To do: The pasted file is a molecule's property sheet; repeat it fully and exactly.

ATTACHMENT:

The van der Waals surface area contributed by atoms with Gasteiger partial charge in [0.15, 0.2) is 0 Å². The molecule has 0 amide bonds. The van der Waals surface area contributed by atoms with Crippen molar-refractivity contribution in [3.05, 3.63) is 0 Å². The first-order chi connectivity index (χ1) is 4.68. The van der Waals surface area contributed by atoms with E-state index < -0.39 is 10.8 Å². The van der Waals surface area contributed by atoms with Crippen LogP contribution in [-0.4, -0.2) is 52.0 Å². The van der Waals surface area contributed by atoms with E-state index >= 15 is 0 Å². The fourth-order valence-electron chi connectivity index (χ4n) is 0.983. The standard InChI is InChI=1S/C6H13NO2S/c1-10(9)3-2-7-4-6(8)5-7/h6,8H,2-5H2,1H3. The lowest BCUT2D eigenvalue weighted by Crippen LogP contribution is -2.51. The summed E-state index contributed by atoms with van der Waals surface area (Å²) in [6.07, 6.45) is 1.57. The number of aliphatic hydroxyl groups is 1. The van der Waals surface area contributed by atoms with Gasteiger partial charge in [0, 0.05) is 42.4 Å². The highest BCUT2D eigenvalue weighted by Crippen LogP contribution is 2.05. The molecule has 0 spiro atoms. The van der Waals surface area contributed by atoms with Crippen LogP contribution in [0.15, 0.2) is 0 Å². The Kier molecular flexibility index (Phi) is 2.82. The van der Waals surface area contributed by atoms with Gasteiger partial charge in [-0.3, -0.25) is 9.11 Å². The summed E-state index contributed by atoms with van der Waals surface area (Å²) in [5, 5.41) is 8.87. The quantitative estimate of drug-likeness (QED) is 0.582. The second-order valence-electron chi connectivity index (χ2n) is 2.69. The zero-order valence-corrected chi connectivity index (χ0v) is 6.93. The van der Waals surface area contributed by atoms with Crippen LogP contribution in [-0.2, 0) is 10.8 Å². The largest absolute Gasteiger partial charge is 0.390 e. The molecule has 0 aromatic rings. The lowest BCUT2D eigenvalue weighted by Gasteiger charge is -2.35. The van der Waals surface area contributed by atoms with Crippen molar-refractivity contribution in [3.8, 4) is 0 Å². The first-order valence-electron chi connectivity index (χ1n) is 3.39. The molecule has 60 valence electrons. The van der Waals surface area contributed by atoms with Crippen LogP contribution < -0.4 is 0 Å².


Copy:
The van der Waals surface area contributed by atoms with Gasteiger partial charge in [0.15, 0.2) is 0 Å². The molecule has 0 amide bonds. The van der Waals surface area contributed by atoms with Crippen molar-refractivity contribution in [3.05, 3.63) is 0 Å². The first-order chi connectivity index (χ1) is 4.68. The van der Waals surface area contributed by atoms with E-state index < -0.39 is 10.8 Å². The van der Waals surface area contributed by atoms with Crippen LogP contribution in [-0.4, -0.2) is 52.0 Å². The van der Waals surface area contributed by atoms with E-state index >= 15 is 0 Å². The fourth-order valence-electron chi connectivity index (χ4n) is 0.983. The standard InChI is InChI=1S/C6H13NO2S/c1-10(9)3-2-7-4-6(8)5-7/h6,8H,2-5H2,1H3. The lowest BCUT2D eigenvalue weighted by Crippen LogP contribution is -2.51. The summed E-state index contributed by atoms with van der Waals surface area (Å²) in [6.07, 6.45) is 1.57. The number of aliphatic hydroxyl groups is 1. The van der Waals surface area contributed by atoms with Gasteiger partial charge in [0, 0.05) is 42.4 Å². The highest BCUT2D eigenvalue weighted by Crippen LogP contribution is 2.05. The molecule has 0 spiro atoms. The van der Waals surface area contributed by atoms with Crippen LogP contribution in [0.15, 0.2) is 0 Å². The Kier molecular flexibility index (Phi) is 2.82. The van der Waals surface area contributed by atoms with Gasteiger partial charge in [-0.3, -0.25) is 9.11 Å². The summed E-state index contributed by atoms with van der Waals surface area (Å²) in [5, 5.41) is 8.87. The quantitative estimate of drug-likeness (QED) is 0.582. The second-order valence-electron chi connectivity index (χ2n) is 2.69. The zero-order valence-corrected chi connectivity index (χ0v) is 6.93. The van der Waals surface area contributed by atoms with Crippen LogP contribution in [-0.2, 0) is 10.8 Å². The largest absolute Gasteiger partial charge is 0.390 e. The molecule has 0 aromatic rings. The lowest BCUT2D eigenvalue weighted by Gasteiger charge is -2.35. The van der Waals surface area contributed by atoms with Crippen molar-refractivity contribution in [3.8, 4) is 0 Å². The first-order valence-electron chi connectivity index (χ1n) is 3.39. The molecule has 60 valence electrons. The van der Waals surface area contributed by atoms with Crippen LogP contribution < -0.4 is 0 Å².